Charity for Holocaust Survivors

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The world turned its back on the Jews of Europe during the Nazi Holocaust. Many of those who miraculously survived became a part of a reborn Jewish state. But the ghosts of their horrific past linger, and far too many are living out their last days in poverty and loneliness.

Israel Today is proud to be among those providing physical aid, as well as emotional and spiritual comfort, to Israel's Holocaust survivors.

But, we need your help!

How special it is to inform these precious souls that it is thanks to the kind donations of Christians that we are able to provide aid and comfort, when so many of them have been left scarred by their treatment at the hands of supposedly "Christian" nations.

We’ll supply a Holocaust survivor with several gift coupons that can be cashed in a number of Israeli supermarkets.

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“Amcha” - for the benefit of Holocaust Survivors

Posted on 4/21/2013 by Rafael Danon in Holocaust
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Amcha, which can be translated as “your people” or “with you” is a volunteer organization which provides support and assistance to Holocaust survivors. Israel Today reporter, Esti Eliraz visited the Netanya branch, founded in 2003 by Marga Jonowitz.

Amcha provides psychological assistance, club activities and interaction with other survivors over bingo and card games, as well as opportunities to participate in theater, singing and gymnastics.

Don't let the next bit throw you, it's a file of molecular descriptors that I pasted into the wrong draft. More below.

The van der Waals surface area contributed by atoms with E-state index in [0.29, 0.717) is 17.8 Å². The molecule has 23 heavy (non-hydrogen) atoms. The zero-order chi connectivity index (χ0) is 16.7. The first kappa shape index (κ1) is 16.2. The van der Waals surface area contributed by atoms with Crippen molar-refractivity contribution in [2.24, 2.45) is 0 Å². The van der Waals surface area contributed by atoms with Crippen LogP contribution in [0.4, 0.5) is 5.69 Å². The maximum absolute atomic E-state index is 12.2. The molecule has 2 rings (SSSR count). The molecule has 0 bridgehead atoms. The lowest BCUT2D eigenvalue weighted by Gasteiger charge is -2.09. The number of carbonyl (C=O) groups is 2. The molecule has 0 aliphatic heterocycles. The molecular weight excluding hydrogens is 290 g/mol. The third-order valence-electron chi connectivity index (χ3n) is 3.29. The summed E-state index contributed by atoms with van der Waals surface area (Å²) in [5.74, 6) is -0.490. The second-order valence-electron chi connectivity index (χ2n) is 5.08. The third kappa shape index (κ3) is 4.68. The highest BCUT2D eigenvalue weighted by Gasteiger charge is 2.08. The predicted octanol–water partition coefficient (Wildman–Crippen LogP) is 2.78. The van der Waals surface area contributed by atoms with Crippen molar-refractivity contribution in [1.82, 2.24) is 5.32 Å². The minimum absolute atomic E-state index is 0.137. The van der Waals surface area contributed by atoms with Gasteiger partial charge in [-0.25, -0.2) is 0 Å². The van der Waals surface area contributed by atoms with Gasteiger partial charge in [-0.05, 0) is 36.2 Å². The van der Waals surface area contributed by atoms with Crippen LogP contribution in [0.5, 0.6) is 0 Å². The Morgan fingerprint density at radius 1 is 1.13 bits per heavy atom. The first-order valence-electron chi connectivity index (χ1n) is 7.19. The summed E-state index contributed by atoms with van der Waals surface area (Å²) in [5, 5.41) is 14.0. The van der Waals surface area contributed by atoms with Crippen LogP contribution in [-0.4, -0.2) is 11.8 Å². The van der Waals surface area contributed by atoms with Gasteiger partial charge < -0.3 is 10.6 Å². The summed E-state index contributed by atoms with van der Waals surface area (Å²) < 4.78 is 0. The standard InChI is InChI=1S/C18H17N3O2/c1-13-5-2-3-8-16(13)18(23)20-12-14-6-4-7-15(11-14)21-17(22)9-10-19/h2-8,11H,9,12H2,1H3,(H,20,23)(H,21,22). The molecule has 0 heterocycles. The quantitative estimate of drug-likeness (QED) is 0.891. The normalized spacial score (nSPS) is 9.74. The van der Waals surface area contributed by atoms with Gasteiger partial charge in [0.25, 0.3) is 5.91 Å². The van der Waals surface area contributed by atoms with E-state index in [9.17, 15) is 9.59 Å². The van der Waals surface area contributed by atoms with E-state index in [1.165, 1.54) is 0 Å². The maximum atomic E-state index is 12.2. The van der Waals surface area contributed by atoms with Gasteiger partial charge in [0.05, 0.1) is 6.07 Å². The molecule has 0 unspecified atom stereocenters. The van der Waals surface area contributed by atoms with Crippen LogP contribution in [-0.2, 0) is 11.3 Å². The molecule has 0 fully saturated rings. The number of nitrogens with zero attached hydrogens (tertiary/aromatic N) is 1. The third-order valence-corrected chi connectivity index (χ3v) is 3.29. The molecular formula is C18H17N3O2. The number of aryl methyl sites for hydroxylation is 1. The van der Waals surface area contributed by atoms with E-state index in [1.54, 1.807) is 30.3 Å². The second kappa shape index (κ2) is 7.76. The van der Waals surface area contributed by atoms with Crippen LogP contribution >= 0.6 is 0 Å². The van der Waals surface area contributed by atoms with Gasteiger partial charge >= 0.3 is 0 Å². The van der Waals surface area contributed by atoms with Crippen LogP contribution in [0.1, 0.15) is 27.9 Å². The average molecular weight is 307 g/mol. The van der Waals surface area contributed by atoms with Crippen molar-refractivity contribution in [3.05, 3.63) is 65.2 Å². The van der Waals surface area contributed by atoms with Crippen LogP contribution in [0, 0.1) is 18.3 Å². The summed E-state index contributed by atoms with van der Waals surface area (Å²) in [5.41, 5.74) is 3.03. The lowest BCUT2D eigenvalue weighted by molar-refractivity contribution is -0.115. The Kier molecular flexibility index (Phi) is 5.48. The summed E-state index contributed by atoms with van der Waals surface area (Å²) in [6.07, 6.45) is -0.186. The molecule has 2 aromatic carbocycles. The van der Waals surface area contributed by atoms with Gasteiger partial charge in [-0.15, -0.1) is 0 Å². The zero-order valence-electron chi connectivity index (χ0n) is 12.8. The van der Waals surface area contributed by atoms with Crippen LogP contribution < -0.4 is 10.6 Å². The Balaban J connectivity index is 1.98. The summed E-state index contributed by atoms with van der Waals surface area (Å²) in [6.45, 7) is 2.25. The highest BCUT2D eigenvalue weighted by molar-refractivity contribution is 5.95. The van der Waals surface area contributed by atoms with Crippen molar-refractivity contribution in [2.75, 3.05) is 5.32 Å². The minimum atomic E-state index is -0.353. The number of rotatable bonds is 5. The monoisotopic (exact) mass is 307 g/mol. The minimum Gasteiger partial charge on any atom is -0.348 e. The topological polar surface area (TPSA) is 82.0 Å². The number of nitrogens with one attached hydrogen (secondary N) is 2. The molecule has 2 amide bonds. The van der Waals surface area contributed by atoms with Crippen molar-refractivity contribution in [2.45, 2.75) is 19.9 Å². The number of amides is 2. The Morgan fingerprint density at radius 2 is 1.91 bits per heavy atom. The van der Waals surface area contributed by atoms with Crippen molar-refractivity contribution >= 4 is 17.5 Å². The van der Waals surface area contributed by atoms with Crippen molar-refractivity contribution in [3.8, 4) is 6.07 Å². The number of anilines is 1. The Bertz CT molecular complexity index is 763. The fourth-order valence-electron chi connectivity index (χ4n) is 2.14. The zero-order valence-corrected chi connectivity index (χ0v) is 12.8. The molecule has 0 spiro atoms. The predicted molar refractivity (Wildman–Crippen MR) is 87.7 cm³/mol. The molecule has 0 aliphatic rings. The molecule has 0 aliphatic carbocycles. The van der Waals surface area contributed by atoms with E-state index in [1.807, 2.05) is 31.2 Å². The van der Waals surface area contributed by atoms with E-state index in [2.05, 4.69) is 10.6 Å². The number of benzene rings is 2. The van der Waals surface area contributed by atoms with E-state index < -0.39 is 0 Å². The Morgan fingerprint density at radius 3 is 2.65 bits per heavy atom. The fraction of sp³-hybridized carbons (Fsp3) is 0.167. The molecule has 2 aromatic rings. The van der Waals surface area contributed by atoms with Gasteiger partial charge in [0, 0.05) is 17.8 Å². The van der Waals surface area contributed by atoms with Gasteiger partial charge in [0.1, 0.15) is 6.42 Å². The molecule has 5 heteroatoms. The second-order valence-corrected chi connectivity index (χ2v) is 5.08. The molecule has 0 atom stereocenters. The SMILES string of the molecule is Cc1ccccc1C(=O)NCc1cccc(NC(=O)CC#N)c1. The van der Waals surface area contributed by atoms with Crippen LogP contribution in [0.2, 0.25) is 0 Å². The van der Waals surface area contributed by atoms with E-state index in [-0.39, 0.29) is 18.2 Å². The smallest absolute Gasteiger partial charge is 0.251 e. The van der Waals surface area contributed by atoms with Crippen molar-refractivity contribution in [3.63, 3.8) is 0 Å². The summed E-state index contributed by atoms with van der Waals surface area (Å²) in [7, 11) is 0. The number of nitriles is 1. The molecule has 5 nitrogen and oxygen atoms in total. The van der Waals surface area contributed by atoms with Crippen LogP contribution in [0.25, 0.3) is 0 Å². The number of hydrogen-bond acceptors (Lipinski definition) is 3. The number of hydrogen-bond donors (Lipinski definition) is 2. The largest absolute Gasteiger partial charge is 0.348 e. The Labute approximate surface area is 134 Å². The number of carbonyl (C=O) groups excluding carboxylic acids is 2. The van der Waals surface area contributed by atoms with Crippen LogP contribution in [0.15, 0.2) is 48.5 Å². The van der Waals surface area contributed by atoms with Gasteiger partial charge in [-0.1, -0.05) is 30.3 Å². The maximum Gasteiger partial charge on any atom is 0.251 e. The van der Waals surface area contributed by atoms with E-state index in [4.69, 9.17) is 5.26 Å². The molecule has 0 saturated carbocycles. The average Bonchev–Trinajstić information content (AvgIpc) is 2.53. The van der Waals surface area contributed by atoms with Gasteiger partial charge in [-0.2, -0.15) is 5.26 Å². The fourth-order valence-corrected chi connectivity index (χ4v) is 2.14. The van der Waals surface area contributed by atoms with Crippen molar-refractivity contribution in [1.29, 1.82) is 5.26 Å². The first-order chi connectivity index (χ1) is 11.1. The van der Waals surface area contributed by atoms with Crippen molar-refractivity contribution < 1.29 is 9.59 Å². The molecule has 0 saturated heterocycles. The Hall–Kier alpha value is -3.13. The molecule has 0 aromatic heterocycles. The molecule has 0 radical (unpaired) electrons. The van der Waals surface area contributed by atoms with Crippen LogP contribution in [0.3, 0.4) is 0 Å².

Numerous volunteers visit the center, after training and weekly briefings. They are there for the survivors, just to talk or help them deal with practical concerns such as bills, government issues and other daily bureaucracy.

In Netanya, there are already 120 needy survivors who are registered, and who attend many of the activities mentioned above. There are still another 120 on a waiting list.

There is also a club which is open daily from 8:30 until 3:00 in the afternoon, which allows survivors to interact and feel comfortable with each other. This creates an atmosphere that allows them to feel happy, accepted and overcome the hardships of their past. Amcha is now looking for ways to extend the hours of the club, possibly even into the evening hours.

For 80-year-old David Solomon (pictured), Amcha has become his second home. Every day he comes to the club to meet up with his friends, and once a week he undergoes psychological treatment. He says it helps him deal with the difficult memories and nightmares from the time he suffered in the Holocaust. His dream is to see more volunteers at the center, so that the survivors would not have to be alone during the evening hours.

You can also support the survivors of the Holocaust! Your support will provide them with grocery coupons so that they can buy necessities for themselves, but most importantly, your gift will give them dignity and the knowledge that someone cares about them.